World War I Era Letter

This week I am jumping ahead twelve years to 1917 because I found a World War I era letter with some rich history that I’m excited to share.

This letter was written to J.W. Key from a friend of his, Private Seth Mitchell. If you’ve been following the site thus far, you’ll remember Cora Key and her father, J.C. Key from the two previous letters. J.W. (or Will, as he was called) was Cora’s brother and J.C.’s son. Will was also my grandmother Jane’s uncle.

This letter from Seth to Will was written October 3, 1917 from the Marine Barracks in Parris Island, South Carolina, which has been a site of Marine Corps recruit training since 1915. If you notice the letterhead, it reads “War Work Council” and then below, “Army and Navy Young Men’s Christian Association,” or the YMCA as we know it today. The YMCA has an extensive history of providing aid to the military since the beginning of the Civil War in 1861. In 1914, two years before this letter was written, the YMCA established 31 Army and Navy YMCA branches across the United States. In 1917 when this letter was written, the YMCA had just launched a tremendous initiative to provide aid to World War I soldiers. If you’re interested, you can read more about their history here.

Without further ado, the letter:

War Work Council

Army and Navy Young Men’s Christian Association

“With the Colors”

Paris I.S.C. 10/3/1917

Mr. J.W. Key

Tallapoosa, GA.,

Dear Will!-

How is everything out there? The Marine Corps is alright I suppose, it is not any worse than I thought it would be. And there is certainly a higher class of men here than I expected. In my Co, the 43, we have fine men all of them and of course we are going to try to make a record.

I do not know all of them and will not as we are in two bunk houses but the men in mine are mostly from the north & middle west though we have them from the west and some few from the south. I am the only farmer in the whole set. Most of the men here think that why they treat them so bad is that they are preparing them for the warmer country Ha! Ha! Though you will remember that most of the men never knew what manual labor was–

Have to tote oyster shells from the beach over a bridge for about 260 yards over a lagoon. The bridge is only about 3 ft wide & most of the time it is broken & only one 12 inch plank to walk on. Think of 2 or more companies on that thing at once!!

Lucky that we do not have to bring out more than 6 buckets full in two or three days which is only about 1 hrs work, of course that is not the only work [over]. I have done almost everything in the week I have been here. Though I do not work near as hard as I have done at home.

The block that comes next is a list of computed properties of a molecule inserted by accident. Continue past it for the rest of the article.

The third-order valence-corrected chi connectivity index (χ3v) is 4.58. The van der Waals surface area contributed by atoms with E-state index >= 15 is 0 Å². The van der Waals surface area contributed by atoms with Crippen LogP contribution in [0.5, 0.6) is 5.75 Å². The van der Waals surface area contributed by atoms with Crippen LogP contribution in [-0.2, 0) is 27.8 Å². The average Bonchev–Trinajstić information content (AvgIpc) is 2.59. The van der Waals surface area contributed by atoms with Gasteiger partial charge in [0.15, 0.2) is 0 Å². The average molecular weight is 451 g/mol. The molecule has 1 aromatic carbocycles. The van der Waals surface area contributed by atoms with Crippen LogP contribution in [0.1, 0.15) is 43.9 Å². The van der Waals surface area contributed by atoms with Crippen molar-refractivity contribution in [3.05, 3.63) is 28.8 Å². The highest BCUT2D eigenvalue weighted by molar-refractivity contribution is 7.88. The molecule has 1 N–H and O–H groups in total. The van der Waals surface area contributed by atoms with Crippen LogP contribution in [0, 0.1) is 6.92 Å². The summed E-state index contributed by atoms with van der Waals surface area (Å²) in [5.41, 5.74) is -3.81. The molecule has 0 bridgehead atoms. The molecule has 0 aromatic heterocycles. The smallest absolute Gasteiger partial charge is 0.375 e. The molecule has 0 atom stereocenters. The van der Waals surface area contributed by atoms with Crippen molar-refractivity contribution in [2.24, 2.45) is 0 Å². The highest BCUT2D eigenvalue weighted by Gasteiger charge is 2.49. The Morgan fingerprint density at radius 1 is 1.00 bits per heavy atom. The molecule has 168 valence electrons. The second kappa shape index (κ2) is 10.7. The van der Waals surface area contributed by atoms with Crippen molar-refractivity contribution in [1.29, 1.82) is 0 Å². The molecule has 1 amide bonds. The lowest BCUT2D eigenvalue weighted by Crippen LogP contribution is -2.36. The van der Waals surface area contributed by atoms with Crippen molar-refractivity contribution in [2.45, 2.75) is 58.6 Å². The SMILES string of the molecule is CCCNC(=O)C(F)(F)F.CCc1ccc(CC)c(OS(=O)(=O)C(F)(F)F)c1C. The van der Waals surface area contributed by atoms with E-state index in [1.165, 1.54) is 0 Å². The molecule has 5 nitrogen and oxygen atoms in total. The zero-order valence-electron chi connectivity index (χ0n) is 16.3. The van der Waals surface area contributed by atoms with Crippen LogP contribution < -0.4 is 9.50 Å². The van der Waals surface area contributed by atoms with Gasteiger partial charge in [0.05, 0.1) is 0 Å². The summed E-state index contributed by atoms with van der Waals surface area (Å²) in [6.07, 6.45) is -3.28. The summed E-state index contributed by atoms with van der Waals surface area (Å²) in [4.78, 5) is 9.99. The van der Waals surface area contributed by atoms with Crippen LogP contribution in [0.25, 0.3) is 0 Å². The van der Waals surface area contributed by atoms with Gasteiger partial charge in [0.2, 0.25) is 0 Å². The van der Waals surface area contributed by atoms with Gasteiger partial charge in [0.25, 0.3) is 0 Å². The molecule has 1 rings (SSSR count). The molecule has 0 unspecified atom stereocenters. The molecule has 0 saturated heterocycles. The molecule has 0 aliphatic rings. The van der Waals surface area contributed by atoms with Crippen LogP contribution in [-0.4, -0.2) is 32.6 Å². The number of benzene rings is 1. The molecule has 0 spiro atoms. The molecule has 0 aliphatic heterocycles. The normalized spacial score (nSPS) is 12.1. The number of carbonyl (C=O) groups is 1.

Won’t you write me sometime & let me know how things are going around home? Would be glad to hear from civilization again. You see we do not get to see anybody but a few marines–no girls whatsoever.

Your Friend

Seth

If you should write address:

Pvt J.S. Mitchell

Co 43 Marine Barracks

Paris I.S.C.

Haven’t got homesick yet and in good health but it hot!

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100yearsofletters

Welcome, I'm Jessica. I renovated and moved into my grandparents' old home in early 2018. When my grandmother Jane was alive, she loved to sit outside on a swing with her cat Boots (who still lives here) and read. As we were cleaning up around the house I found a box of letters sitting in a swing outside that she was going through in the time before she passed. I stored them away and recently started reading through them myself. 100 Years of Letters is intended to share those family letters (some of which are over 100 years old) with the world and to keep the history behind them alive. Curl up with your coffee, a cozy blanket, and possibly a cat, and join me on this journey through history!

One thought on “World War I Era Letter”

  1. Thank you for the great job preserving and promoting history. This is my heritage too…my mother was Lola Ann Key Gladden…daughter of Benjamin Stanley and Hazel Ellen Law Key…and grand daughter of J. C. And Edda Jane Key.

    Liked by 1 person

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